It’s difficult to efficiently categorise music nowadays. There are too many genres, sub-genres, mash-ups, quasi-fusions, re-interpretations… However, it’s hard to compare the phenomenon that is the voice backed by an acoustic guitar, with anything else. This simplest of formats allows for the most intricate melodies to shine through, and the most weighty lyrics to have impact. There’s nowhere to hide really.
Cara Mitchell, a young (like, depressingly young, she probably shouldn’t be allowed in most of the venues she’s playing) singer-songwriter from Aberdeen, has no intention of hiding. In the midst of a nation-spanning mini-tour, she already sounds like she knows exactly what she’s doing. There’s a distinctive, quite lovely voice; delicately melodic guitar work and – perhaps most impressively for someone of 16 years – a natural flair for song-writing. Not for nothing, she’s probably one of the most hyped talents in Aberdeen right now. With the pressure of headlining a venue like The Tunnels though, anything could potentially happen. Fortunately, except for a couple of sort-of-charming-but-nervous giggles between songs, she seemed quite at home.
The two supporting artists also did their job pretty convincingly. Firstly, the always impressive Margaret Finlayson did her thing with confidence and increasingly evident enjoyment. She has a sort of piercing but reassuring tone that is measured perfectly, letting her obvious love for melody permeate every song. With lyrical themes of jealousy, love and insecurity, she’s all you could want from a girl-with-a-guitar. From the opening strum of the ridiculously pleasant ‘The Warning’, there’s an authority in her voice that just grabs you. Newer jaunt ‘Never There’ suggests something of a progression, while the brooding ‘The Fear’ proves her versatility. Sure, it’s all a bit too perfect – there’s perhaps a little part of you that wants to see her kick over a mic stand or spew profanities at the audience, just so you can say she did something wrong – but there’s a lot to like about her. We’re all waiting for a headline gig.
The other support act, Esperi, is pretty much the opposite of a girl with a guitar. Intricate soundscapes are his thing. With his loop pedal, he builds and builds and builds, until there’s an almost post-rock wall of sound that is just immense. While he could end up sounding pretentious and boring, he somehow manages to make it all rather beautiful, and enormously affecting. Though there are countless instruments (seriously, I’m sure he’s invented most of them), there’s always an underlying sense of melody that maintains an emotional connection. Esperi is what experimental, boundary-pushing music should sound like. Maybe at times he decides to add something that doesn’t quite fit, or you don’t see the point of. But then he does something that just seems absolutely right. ‘Silo The Fire’, for example, doesn’t sound like a song as much as it sounds like a slab of emotion (oh wow that sounds cheesy). If you don’t ‘get’ it, then fair enough. But you can’t deny that it’s quite impressive.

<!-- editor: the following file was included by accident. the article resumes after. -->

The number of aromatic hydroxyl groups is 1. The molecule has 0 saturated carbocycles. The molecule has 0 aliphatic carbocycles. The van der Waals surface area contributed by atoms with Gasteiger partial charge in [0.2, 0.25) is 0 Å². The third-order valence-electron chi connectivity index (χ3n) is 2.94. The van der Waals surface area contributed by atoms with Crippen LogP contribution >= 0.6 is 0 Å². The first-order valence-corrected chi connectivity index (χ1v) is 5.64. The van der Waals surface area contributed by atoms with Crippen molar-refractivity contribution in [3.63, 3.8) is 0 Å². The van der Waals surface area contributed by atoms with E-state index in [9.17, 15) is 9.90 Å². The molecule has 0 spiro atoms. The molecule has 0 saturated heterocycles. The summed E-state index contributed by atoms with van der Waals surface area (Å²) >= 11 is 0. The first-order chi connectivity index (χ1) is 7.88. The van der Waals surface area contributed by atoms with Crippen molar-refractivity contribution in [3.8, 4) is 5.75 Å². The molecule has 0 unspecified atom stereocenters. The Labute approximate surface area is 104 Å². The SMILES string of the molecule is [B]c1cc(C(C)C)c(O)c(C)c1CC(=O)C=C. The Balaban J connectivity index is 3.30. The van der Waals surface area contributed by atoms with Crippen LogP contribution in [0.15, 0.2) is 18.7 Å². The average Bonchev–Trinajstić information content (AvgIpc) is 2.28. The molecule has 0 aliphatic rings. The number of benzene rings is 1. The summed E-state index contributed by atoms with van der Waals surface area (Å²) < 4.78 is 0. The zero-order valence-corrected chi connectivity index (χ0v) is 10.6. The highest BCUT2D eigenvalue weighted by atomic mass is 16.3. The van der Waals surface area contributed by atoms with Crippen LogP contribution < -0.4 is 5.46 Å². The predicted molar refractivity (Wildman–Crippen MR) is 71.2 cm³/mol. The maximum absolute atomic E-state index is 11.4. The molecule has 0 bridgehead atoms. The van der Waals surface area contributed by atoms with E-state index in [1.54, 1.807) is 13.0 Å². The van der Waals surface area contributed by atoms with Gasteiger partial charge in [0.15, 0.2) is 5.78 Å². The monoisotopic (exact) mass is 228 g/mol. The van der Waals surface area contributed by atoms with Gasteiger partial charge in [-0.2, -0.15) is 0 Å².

Pity Cara Mitchell then, for having to follow what was essentially a one man symphony, armed only with her acoustic guitar. Thankfully, she more than held her own. There’s something of a shock as her small, clear voice first rings around the venue. It’s really quite arresting. While the support acts had to endure a smattering of noise coming from the back of the audience, every single eye and ear was trained directly on Cara Mitchell. You’ll be hard pushed to find another voice like it – sort of Ellie Goulding, but less airy. When it’s paired with her naturally expressive guitar work, it sounds amazing. There’s the occasional unorthodox inflection, or unexpected note that intrigues rather than jars. It’s not – or it doesn’t sound – too over-thought. There’s a real beauty when she hits a chorus and gives it some conviction.
The songs both are and aren’t what you’d expect from a 16 year old. She writes about cats. She writes about Facebook. She has a song called ‘Little Birdies’ for heavens’ sake. It could all be unbearably twee, but for the most part she isn’t so naïve as to make the lyrics obvious and generic. ‘Next October’ soars. ‘Have You Ever Wondered?’, the title track from her new E.P. is both refreshingly youthful and well considered. At times it maybe feels like there could be more of a connection between the voice and the song, but this can only improve naturally with time. It’s clear that Cara Mitchell has incredible potential, and it’ll be interesting to see how she grows over the next few years. Aberdeen has a unique talent.
Find Margaret Finlayson on Facebook and Twitter.
Find Esperi on Facebook and Twitter.
Find Cara Mitchell on Facebook and Twitter. Her new E.P., Have You Ever Wondered, is available from various outlets, including Itunes.
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